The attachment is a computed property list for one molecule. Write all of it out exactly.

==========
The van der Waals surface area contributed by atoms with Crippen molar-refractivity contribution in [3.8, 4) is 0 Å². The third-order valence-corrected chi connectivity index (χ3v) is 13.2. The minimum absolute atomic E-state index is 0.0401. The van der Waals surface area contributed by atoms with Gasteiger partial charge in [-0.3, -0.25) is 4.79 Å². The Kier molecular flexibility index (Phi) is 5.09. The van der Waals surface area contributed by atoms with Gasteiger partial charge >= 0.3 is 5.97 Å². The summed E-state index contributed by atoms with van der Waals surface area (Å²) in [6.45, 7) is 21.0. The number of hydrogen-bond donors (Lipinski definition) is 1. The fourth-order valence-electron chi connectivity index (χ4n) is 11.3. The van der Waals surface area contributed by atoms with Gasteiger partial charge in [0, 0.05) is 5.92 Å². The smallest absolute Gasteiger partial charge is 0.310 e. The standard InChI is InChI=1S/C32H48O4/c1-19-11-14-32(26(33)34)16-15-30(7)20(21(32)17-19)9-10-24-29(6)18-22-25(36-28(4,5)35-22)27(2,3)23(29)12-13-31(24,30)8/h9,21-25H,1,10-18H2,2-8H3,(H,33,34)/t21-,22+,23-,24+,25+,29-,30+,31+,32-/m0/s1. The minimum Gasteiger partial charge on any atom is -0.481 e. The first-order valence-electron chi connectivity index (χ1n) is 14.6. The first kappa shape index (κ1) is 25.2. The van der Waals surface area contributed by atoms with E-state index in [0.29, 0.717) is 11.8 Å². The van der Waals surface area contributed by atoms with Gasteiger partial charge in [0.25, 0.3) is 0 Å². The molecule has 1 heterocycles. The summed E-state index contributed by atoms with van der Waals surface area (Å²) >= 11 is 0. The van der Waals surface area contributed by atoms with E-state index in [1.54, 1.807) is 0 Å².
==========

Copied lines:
The van der Waals surface area contributed by atoms with Crippen molar-refractivity contribution in [3.8, 4) is 0 Å². The third-order valence-corrected chi connectivity index (χ3v) is 13.2. The minimum absolute atomic E-state index is 0.0401. The van der Waals surface area contributed by atoms with Gasteiger partial charge in [-0.3, -0.25) is 4.79 Å². The Kier molecular flexibility index (Phi) is 5.09. The van der Waals surface area contributed by atoms with Gasteiger partial charge >= 0.3 is 5.97 Å². The summed E-state index contributed by atoms with van der Waals surface area (Å²) in [6.45, 7) is 21.0. The number of hydrogen-bond donors (Lipinski definition) is 1. The fourth-order valence-electron chi connectivity index (χ4n) is 11.3. The van der Waals surface area contributed by atoms with Gasteiger partial charge in [0, 0.05) is 5.92 Å². The smallest absolute Gasteiger partial charge is 0.310 e. The standard InChI is InChI=1S/C32H48O4/c1-19-11-14-32(26(33)34)16-15-30(7)20(21(32)17-19)9-10-24-29(6)18-22-25(36-28(4,5)35-22)27(2,3)23(29)12-13-31(24,30)8/h9,21-25H,1,10-18H2,2-8H3,(H,33,34)/t21-,22+,23-,24+,25+,29-,30+,31+,32-/m0/s1. The minimum Gasteiger partial charge on any atom is -0.481 e. The first-order valence-electron chi connectivity index (χ1n) is 14.6. The first kappa shape index (κ1) is 25.2. The van der Waals surface area contributed by atoms with E-state index in [0.29, 0.717) is 11.8 Å². The van der Waals surface area contributed by atoms with Gasteiger partial charge in [0.25, 0.3) is 0 Å². The molecule has 1 heterocycles. The summed E-state index contributed by atoms with van der Waals surface area (Å²) >= 11 is 0. The van der Waals surface area contributed by atoms with E-state index in [1.54, 1.807) is 0 Å².